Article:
The purpose of tears is primarily to keep the front of the eyeball moist and clear of small particles. The cornea, the clear circle in front of the iris and pupil, is one of the most sensitive areas in the whole body, and it needs an adequate supply of moisture supplied from the tears to maintain its structure, since unlike other parts of the body, it has no internal blood supply. The action of blinking spreads fresh tears over the cornea and sweeps away any particles that could interfere with vision. Any interference with the supply of tears can result in discomfort and even irreparable damage to the cornea, leading to blindness. This is what makes treating dry eyes such an important function.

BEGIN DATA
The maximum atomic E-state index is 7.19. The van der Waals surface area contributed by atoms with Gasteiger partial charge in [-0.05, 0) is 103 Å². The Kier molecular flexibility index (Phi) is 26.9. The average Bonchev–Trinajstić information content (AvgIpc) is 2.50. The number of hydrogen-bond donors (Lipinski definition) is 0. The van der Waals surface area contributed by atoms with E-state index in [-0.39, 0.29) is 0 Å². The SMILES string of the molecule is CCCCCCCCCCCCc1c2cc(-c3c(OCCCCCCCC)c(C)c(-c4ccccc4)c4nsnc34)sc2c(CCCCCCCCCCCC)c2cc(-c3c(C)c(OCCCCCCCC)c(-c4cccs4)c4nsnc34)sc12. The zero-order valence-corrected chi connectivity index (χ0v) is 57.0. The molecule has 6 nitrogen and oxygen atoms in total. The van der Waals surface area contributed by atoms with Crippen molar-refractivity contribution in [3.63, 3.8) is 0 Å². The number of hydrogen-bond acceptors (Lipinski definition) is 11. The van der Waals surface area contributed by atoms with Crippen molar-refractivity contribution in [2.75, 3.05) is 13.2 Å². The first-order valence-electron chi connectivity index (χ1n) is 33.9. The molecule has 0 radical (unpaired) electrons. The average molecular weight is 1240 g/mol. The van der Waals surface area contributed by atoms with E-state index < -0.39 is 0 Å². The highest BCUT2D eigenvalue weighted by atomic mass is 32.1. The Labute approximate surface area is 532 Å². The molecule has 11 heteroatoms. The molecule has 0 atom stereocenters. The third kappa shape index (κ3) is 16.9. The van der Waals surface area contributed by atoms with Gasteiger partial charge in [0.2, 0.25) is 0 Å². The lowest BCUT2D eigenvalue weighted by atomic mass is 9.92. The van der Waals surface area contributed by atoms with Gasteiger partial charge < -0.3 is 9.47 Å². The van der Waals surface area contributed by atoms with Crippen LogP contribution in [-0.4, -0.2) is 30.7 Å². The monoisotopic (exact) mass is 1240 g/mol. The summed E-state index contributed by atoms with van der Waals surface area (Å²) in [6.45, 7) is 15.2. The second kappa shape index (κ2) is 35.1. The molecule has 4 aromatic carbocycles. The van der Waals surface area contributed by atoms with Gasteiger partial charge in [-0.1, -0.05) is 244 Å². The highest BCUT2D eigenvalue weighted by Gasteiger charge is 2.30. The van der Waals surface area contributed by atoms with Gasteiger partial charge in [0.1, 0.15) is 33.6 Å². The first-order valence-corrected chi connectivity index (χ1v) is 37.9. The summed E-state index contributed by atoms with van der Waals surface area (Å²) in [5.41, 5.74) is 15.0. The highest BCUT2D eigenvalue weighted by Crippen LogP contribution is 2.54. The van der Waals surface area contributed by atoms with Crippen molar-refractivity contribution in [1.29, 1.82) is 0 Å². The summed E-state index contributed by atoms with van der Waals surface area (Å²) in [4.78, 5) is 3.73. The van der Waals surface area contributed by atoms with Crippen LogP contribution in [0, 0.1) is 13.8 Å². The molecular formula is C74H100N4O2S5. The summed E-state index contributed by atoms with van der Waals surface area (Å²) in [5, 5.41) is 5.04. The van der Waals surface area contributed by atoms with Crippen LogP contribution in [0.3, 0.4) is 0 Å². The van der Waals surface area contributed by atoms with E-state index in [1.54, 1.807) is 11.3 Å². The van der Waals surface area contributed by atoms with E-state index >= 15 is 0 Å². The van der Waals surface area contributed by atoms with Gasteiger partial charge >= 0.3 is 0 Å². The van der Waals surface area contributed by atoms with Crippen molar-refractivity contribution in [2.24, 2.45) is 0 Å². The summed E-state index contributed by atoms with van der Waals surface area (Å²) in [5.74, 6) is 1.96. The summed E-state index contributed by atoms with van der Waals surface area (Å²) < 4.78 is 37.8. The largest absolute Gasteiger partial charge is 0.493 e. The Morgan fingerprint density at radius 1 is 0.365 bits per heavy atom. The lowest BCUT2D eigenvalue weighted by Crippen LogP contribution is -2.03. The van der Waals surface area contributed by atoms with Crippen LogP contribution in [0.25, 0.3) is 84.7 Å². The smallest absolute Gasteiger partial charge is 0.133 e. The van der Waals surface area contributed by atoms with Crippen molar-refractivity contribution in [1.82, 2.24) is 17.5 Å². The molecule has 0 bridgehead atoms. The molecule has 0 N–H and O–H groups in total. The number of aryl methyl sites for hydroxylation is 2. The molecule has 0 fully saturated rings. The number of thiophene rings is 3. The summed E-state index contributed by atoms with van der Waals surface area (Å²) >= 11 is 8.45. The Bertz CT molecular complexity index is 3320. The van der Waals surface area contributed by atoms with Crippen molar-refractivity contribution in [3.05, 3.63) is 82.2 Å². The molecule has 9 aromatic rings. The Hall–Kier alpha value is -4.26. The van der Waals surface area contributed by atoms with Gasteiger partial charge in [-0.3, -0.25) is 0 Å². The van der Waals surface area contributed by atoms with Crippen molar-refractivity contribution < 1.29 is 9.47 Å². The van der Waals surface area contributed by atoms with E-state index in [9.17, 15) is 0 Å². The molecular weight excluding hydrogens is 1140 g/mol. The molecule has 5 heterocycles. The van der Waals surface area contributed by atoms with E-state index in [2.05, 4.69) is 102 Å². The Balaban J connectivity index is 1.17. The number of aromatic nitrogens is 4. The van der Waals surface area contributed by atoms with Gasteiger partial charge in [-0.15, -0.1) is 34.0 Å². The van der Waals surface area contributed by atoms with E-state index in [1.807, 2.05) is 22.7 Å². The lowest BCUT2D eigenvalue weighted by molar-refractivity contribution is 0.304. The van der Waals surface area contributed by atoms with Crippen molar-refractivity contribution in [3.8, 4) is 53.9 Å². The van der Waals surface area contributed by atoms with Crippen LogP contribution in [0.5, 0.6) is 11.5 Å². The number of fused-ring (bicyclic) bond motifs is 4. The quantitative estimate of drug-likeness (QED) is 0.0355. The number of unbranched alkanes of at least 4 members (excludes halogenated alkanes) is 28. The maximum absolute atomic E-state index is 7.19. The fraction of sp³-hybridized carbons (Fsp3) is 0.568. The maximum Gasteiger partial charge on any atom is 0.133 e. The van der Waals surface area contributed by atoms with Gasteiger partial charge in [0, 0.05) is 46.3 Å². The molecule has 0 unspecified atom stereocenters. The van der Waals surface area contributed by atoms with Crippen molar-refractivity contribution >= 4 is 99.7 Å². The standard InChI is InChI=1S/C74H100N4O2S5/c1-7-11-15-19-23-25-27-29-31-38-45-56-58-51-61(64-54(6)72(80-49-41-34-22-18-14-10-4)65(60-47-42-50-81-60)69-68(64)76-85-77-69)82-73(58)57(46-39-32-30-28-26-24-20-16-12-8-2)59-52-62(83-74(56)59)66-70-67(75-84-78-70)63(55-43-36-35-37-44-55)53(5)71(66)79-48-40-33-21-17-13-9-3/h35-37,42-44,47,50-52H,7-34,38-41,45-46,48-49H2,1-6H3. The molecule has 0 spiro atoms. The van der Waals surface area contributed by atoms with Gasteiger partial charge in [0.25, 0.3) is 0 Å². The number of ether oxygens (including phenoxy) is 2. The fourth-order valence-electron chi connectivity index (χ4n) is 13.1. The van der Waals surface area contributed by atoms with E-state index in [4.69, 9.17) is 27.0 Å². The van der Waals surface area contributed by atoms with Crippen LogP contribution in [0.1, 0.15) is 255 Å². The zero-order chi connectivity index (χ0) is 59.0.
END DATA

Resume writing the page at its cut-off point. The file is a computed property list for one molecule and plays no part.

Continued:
Tears are not just water, but instead combine water, oils (lipids), and minerals (sodium, potassium, and calcium) with special proteins into a three-layer film. The middle (aqueous) layer is clear water with dissolved minerals and proteins. It is secreted by the lacrimal glands above the eye through the tear ducts. The meibomian glands lie at the base of the eyelashes, and their function is to cover the aqueous layer with a coating of oils to control the evaporation rate. Specialized cells inside the eyelids and on the whites of the eyes (sclera) produce the inner layer of the tears, made up of glycoproteins, which help the film to spread evenly over the exposed surface of the eye, most importantly over the cornea, which has great sensitivity to touch. 

What are the primary signs and symptoms of keratoconjunctivitis?

The main symptoms and signs of DED are:

  • A feeling of dryness resulting in frequent blinking
  • A feeling of grittiness when blinking
  • Irritation of the sclera (white portion of the eye surrounding the iris)
  • Discharge when asleep, producing a stringy mucus on the lids